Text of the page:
Under the ADA: Being On Time for Work Is An Essential Job Function…Most Of The Time

Posted by Jeanine Gagliardi on Sun, 08/18/2013 - 04:00

We often post about lawsuits filed against businesses under the ADA. Most ADA litigation concerns employers’ conclusions that employees are not capable of performing essential functions of their job or that a particular accommodation is not reasonable. In an opinion it recently issued, the United States Court of Appeals for the Second Circuit reminds employers, and the trial courts reviewing employers’ decisions, that such determinations must be made based upon fact-specific inquiries, not general rules.

The case arose out of the suspension of an employee without pay. The employee, a case manager, had schizophrenia. Because his morning medications made him drowsy, the case manager often arrived to work late. The case manager was suspended for multiple instances of tardiness that were not approved by his supervisor.

The case manager sued his employer, claiming, among other things, that the suspension was disability discrimination under the ADA. The trial court summarily rejected the case manager’s claim on the basis that showing up at work on time is an essential function of the case manager’s job. The trial court relied on the fact that the employer determined that on time arrival was an essential job function.

The case manager successfully appealed. Along with vacating the trial court’s decision, the appellate court criticized it for failing to conduct a fact-specific inquiry into whether the ability to consistently arrive at work on time was an essential function of the case manager’s job.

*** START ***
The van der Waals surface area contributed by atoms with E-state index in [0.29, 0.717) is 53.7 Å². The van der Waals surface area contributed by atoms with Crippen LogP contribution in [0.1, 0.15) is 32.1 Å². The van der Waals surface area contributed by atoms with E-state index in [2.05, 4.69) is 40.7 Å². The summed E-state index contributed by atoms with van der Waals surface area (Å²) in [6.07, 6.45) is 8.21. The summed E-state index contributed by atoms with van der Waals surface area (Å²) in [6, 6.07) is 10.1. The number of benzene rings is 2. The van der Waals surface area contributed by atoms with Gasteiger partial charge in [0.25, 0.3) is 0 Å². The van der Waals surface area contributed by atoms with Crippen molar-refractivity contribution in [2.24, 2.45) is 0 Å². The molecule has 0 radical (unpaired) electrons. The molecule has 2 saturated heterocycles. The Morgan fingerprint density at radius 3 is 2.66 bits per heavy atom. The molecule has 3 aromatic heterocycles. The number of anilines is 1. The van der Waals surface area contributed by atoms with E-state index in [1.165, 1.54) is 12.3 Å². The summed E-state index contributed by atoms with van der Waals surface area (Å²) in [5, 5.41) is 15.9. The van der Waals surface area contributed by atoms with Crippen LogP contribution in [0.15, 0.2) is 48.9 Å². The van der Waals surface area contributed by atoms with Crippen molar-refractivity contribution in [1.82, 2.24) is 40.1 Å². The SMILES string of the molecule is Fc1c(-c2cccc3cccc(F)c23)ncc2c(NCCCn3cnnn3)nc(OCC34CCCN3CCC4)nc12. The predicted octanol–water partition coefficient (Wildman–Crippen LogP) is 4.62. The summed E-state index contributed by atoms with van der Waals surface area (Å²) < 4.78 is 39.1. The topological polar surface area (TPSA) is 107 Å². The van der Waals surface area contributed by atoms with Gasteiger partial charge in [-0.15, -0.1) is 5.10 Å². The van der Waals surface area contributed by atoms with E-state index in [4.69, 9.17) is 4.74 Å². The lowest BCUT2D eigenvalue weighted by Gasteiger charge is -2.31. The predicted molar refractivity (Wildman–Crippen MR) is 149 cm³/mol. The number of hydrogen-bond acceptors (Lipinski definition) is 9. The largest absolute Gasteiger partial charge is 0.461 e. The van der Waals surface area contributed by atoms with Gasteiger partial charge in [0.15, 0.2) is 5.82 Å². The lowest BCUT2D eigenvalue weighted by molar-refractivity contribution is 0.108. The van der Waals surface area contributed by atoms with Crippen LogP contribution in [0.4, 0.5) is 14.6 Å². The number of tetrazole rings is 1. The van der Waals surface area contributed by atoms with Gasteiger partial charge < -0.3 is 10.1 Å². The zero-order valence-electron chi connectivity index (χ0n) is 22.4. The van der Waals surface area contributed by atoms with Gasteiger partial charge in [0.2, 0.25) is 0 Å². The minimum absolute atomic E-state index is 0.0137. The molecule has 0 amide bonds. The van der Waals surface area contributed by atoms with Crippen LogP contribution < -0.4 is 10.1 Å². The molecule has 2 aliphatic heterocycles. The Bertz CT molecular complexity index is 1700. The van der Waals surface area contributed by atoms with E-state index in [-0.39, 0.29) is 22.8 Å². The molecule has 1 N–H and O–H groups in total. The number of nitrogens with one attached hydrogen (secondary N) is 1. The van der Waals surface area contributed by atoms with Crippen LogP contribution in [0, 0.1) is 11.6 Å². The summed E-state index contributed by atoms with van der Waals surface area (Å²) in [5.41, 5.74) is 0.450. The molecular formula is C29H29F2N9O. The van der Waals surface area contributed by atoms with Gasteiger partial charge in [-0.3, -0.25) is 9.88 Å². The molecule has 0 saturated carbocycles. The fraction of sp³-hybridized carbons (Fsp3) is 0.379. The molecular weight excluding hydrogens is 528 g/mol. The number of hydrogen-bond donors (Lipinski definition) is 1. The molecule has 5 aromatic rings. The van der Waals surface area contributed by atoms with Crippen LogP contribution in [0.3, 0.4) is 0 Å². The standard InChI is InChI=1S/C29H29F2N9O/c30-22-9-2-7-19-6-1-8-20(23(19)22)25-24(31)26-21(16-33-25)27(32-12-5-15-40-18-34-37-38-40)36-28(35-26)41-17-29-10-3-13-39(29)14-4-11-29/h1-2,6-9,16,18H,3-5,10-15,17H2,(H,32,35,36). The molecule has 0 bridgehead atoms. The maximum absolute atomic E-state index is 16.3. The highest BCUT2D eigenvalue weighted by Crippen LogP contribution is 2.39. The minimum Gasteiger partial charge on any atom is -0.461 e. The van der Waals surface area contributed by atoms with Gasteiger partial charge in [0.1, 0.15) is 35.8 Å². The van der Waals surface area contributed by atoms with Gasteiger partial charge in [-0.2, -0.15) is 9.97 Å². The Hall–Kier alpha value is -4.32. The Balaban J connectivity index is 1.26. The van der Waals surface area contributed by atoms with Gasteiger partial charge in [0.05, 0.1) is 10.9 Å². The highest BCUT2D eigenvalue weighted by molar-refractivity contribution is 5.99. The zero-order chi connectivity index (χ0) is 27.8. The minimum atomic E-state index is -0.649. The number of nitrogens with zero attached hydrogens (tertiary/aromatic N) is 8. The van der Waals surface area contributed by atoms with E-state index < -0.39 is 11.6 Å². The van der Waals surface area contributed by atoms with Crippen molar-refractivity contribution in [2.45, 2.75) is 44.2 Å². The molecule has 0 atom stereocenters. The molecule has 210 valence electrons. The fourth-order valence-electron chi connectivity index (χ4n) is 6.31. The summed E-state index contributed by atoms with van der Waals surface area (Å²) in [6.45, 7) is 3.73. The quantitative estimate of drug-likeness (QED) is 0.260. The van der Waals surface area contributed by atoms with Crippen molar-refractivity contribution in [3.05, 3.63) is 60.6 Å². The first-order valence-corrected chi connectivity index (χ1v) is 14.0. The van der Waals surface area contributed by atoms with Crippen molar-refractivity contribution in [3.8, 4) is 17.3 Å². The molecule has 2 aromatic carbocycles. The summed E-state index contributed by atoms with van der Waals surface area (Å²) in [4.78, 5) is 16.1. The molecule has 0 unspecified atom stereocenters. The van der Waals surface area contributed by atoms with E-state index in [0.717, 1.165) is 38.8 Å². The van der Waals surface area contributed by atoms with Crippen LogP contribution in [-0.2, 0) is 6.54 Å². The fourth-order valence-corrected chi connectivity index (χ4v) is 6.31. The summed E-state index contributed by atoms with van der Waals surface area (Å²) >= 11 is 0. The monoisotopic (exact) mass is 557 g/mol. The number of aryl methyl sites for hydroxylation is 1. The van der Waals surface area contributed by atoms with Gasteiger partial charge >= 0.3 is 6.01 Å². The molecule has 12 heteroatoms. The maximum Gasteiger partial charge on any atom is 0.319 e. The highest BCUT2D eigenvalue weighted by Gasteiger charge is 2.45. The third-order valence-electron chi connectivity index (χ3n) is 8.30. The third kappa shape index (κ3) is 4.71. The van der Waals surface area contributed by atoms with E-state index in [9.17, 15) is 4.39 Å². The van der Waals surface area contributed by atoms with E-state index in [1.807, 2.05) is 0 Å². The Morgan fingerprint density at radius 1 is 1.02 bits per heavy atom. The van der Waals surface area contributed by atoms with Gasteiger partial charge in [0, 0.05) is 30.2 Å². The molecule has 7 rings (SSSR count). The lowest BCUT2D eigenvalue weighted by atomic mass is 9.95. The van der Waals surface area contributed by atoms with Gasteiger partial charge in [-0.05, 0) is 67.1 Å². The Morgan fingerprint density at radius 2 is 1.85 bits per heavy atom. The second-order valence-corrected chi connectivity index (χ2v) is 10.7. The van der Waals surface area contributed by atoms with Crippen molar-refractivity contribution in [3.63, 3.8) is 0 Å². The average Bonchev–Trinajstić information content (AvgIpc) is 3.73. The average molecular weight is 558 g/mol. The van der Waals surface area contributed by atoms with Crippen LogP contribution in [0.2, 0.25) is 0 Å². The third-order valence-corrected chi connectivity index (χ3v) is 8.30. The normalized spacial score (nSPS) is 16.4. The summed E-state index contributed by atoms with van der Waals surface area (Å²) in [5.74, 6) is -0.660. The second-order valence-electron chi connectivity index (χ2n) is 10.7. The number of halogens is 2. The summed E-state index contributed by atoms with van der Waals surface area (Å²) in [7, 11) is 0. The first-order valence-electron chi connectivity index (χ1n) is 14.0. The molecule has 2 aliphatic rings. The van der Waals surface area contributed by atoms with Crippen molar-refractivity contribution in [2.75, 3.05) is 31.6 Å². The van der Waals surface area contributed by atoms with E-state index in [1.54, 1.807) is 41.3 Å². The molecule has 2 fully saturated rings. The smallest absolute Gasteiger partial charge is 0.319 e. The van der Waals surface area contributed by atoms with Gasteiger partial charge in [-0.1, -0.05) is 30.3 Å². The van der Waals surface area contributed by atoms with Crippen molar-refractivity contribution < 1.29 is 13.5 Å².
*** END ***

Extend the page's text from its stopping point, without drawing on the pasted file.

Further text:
The appellate court did recognize that, “in many, if not most, employment contexts, a timely arrival is an essential function.” It also agreed with the trial court that the employer’s determination as to essential functions should be given considerable deference. On the other hand, it emphasized that courts making determinations about essential job functions must conduct fact-intensive inquiries of their own.

Here, the appellate court identified two factors which suggested that consistently arriving on time was not an essential function of the case manager’s job. One, for many years prior to the dispute before it, the case manager arrived late and those late arrivals were explicitly or implicitly approved by his supervisor. Two, the employer’s attendance policy permitted employees to arrive and depart work within one-hour time windows.

The case serves as an important reminder for all employers. Although a timely arrival is an essential function of many jobs, it is not an essential function in all. Employers must conduct fact-specific inquiries regarding essential job functions. Every circumstance is different. It is one of the things that makes ADA compliance such a challenge for employers.

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